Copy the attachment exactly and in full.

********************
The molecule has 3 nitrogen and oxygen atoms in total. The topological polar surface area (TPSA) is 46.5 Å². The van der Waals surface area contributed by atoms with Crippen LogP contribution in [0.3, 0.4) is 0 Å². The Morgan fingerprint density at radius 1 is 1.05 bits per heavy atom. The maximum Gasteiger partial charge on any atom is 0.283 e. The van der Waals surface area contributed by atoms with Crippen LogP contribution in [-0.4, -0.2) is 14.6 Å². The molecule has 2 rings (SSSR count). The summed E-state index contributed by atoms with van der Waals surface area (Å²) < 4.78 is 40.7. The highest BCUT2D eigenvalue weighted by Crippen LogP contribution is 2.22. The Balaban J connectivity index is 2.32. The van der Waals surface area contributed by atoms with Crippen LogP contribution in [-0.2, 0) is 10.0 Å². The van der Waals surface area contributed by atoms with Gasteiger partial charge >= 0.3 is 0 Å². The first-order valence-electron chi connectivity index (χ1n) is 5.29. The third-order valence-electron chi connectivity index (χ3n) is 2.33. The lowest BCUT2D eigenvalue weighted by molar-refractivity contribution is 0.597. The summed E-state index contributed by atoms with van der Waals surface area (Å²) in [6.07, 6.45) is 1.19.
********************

The molecule has 3 nitrogen and oxygen atoms in total. The topological polar surface area (TPSA) is 46.5 Å². The van der Waals surface area contributed by atoms with Crippen LogP contribution in [0.3, 0.4) is 0 Å². The Morgan fingerprint density at radius 1 is 1.05 bits per heavy atom. The maximum Gasteiger partial charge on any atom is 0.283 e. The van der Waals surface area contributed by atoms with Crippen LogP contribution in [-0.4, -0.2) is 14.6 Å². The molecule has 2 rings (SSSR count). The summed E-state index contributed by atoms with van der Waals surface area (Å²) < 4.78 is 40.7. The highest BCUT2D eigenvalue weighted by Crippen LogP contribution is 2.22. The Balaban J connectivity index is 2.32. The van der Waals surface area contributed by atoms with Crippen LogP contribution in [-0.2, 0) is 10.0 Å². The van der Waals surface area contributed by atoms with Gasteiger partial charge >= 0.3 is 0 Å². The first-order valence-electron chi connectivity index (χ1n) is 5.29. The third-order valence-electron chi connectivity index (χ3n) is 2.33. The lowest BCUT2D eigenvalue weighted by molar-refractivity contribution is 0.597. The summed E-state index contributed by atoms with van der Waals surface area (Å²) in [6.07, 6.45) is 1.19.